The best ways to get ‘Lost’

Baltimore Sun Sunday - - TRAVEL - By Jae-Ha Kim

Film­maker J.J. Kel­ley and jour­nal­ist Kinga Philipps have teamed up to put their ex­per­tise to use in “Lost in the Wild,” which airs Sun­days on Travel Chan­nel.

The re­al­ity ad­ven­ture series fol­lows the two as they head into re­mote ar­eas to in­ves­ti­gate miss­ing per­sons cases and try to help solve the mys­ter­ies.

An edited ver­sion of our con­ver­sa­tion fol­lows.

Q. Where is the wildest place you’ve vis­ited?

Kinga Philipps: Mana Pools Na­tional Park, Zim­babwe. It’s sim­ply ex­tra­or­di­nary. What makes Mana so spe­cial is that if you choose not to go on the or­ga­nized sa­fari route, which can be ex­pen­sive but to­tally worth it, you can also self-drive and camp — if you know what you’re do­ing, of course.

J.J. Kel­ley: The deep field in Antarc­tica. When you visit the frozen con­ti­nent, you see loads of amaz­ing wildlife like pen­guins and whales. How­ever, you only see life around the perime­ter. Once you get into the deep in­te­rior of the land mass, it’s a life­less, in­hos­pitable and end­lessly stark land­scape. Hu­mans are not meant to live in a tent at mi­nus 50 de­grees Fahren­heit, but I sure did for 25 days. It was both the wildest and most phys­i­cally de­mand­ing lo­ca­tion I’ve ever been.

Q. What is your fa­vorite va­ca­tion des­ti­na­tion?

Kel­ley: Alaska. In a pre­vi­ous life, I spent years work­ing as a kayak guide in Alaska’s re­mote Ke­nai Fjords Na­tional Park. For me ev­ery­thing is just big­ger and more dra­matic in our most north­ern state. For any­one who loves ad­ven­ture, you can’t beat this place. The only prob­lem is that it spoils you. Once you see the vast­ness of Alaska, ev­ery­thing else feels a bit lack­lus­ter.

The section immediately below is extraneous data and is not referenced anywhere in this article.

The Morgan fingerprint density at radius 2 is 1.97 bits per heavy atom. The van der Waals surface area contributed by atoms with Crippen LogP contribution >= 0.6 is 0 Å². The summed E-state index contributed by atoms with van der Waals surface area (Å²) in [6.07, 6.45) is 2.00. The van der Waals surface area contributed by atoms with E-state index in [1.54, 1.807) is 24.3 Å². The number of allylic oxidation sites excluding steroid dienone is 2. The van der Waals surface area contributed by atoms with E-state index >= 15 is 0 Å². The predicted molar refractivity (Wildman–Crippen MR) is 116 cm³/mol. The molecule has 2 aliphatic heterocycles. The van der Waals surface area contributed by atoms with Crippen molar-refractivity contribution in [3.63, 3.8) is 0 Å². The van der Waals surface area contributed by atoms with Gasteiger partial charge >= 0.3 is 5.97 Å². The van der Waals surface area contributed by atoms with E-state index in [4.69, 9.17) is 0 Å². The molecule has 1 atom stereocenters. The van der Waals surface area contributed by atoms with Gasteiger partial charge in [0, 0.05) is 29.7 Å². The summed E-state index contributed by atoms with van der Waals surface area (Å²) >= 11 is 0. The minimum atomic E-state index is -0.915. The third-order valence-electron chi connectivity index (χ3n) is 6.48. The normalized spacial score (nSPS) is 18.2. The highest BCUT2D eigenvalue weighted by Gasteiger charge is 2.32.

Q. What un­tapped des­ti­na­tion should peo­ple know about?

Philipps: I call it the other is­land men­tal­ity. Most places you go where there are is­lands, one will be the pop­u­lar on-ther­adar des­ti­na­tion and right next to it are oth­ers that are just as amaz­ing, if not bet­ter, which usu­ally have half the crowd and half the prices. Per­fect ex­am­ples would be Koh Rong San­loem (Cam­bo­dia), which is the ex­quis­ite and quiet al­ter­na­tive to next door Koh Rong, an all-night moon party des­ti­na­tion.

Q. What do you rec­om­mend to peo­ple who’d like to visit re­mote des­ti­na­tions but are wary of the un­known?

Kel­ley: Have a plan for how you can safely step out­side your com­fort zone. If you’re go­ing on a re­mote trek in Zim­babwe, bring a friend, tell a friend where you’re go­ing and when you’ll be back and have a plan for what they’ll do if you don’t sur­face at the agreed upon time. Al­ways have a pro­to­col for com­mu­ni­ca­tion. Get an in­ter­na­tional plan for your cell­phone. Have check-in times and stick to them. Do not get lazy with this. It

Qcould save your life. I’ve re­ceived my great­est ed­u­ca­tion from trav­el­ing to 111 coun­tries and I’d never dis­cour­age any­one from see­ing new hori­zons. I whole­heart­edly en­cour­age you. Just be smart about it.

Q. What’s the most im­por­tant thing you’ve learned from your trav­els?

Kel­ley: Stay cu­ri­ous — don’t travel around the world to text with your friend who lives in your home­town; don’t eat at the ho­tel; don’t stay within the tourist bub­ble. Ask ques­tions and im­merse your­self in your des­ti­na­tion. Oth­er­wise, why did you spend all that money to get around the world?

Q. What is your best va­ca­tion mem­ory?

Philipps: Liv­ing out of a van in Ice­land for nine days with my sis­ter as we toured the en­tire ring road and stopped in so many spec­tac­u­lar spots our heads were spin­ning.

Q. Where have you trav­eled to that most re­minded you of home?

Kel­ley: I’m from Min­nesota, and Nor­way is the one place that feels most like my home­land. The peo­ple are sweet, the food is a lit­tle bland but sat­is­fy­ing, and the cul­ture is one that cel­e­brates the cold in­stead of com­plain­ing about it.

TRAVEL CHAN­NEL

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